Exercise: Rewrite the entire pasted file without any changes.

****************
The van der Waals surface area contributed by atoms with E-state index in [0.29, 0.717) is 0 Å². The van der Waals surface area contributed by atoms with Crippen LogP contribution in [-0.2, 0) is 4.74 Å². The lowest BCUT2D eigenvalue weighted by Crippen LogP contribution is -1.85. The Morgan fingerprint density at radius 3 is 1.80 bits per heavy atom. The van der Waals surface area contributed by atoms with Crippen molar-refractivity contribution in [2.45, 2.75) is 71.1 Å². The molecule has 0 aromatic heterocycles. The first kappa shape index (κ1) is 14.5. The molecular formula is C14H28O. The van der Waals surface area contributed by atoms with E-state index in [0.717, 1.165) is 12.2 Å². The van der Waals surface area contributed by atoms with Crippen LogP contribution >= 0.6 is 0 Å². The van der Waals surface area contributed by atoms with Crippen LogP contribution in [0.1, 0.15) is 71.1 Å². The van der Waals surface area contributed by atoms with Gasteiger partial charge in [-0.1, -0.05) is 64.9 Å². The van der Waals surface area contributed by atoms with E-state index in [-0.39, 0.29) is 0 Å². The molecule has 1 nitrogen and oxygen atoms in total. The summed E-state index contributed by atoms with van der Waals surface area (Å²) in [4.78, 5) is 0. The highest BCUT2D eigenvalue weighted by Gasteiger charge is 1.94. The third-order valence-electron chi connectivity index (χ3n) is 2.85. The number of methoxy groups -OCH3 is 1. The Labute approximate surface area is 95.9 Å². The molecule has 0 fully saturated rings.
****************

The van der Waals surface area contributed by atoms with E-state index in [0.29, 0.717) is 0 Å². The van der Waals surface area contributed by atoms with Crippen LogP contribution in [-0.2, 0) is 4.74 Å². The lowest BCUT2D eigenvalue weighted by Crippen LogP contribution is -1.85. The Morgan fingerprint density at radius 3 is 1.80 bits per heavy atom. The van der Waals surface area contributed by atoms with Crippen molar-refractivity contribution in [2.45, 2.75) is 71.1 Å². The molecule has 0 aromatic heterocycles. The first kappa shape index (κ1) is 14.5. The molecular formula is C14H28O. The van der Waals surface area contributed by atoms with E-state index in [0.717, 1.165) is 12.2 Å². The van der Waals surface area contributed by atoms with Crippen LogP contribution >= 0.6 is 0 Å². The van der Waals surface area contributed by atoms with Crippen LogP contribution in [0.1, 0.15) is 71.1 Å². The van der Waals surface area contributed by atoms with Gasteiger partial charge in [-0.1, -0.05) is 64.9 Å². The van der Waals surface area contributed by atoms with E-state index in [-0.39, 0.29) is 0 Å². The molecule has 1 nitrogen and oxygen atoms in total. The summed E-state index contributed by atoms with van der Waals surface area (Å²) in [4.78, 5) is 0. The highest BCUT2D eigenvalue weighted by Gasteiger charge is 1.94. The third-order valence-electron chi connectivity index (χ3n) is 2.85. The number of methoxy groups -OCH3 is 1. The Labute approximate surface area is 95.9 Å². The molecule has 0 fully saturated rings.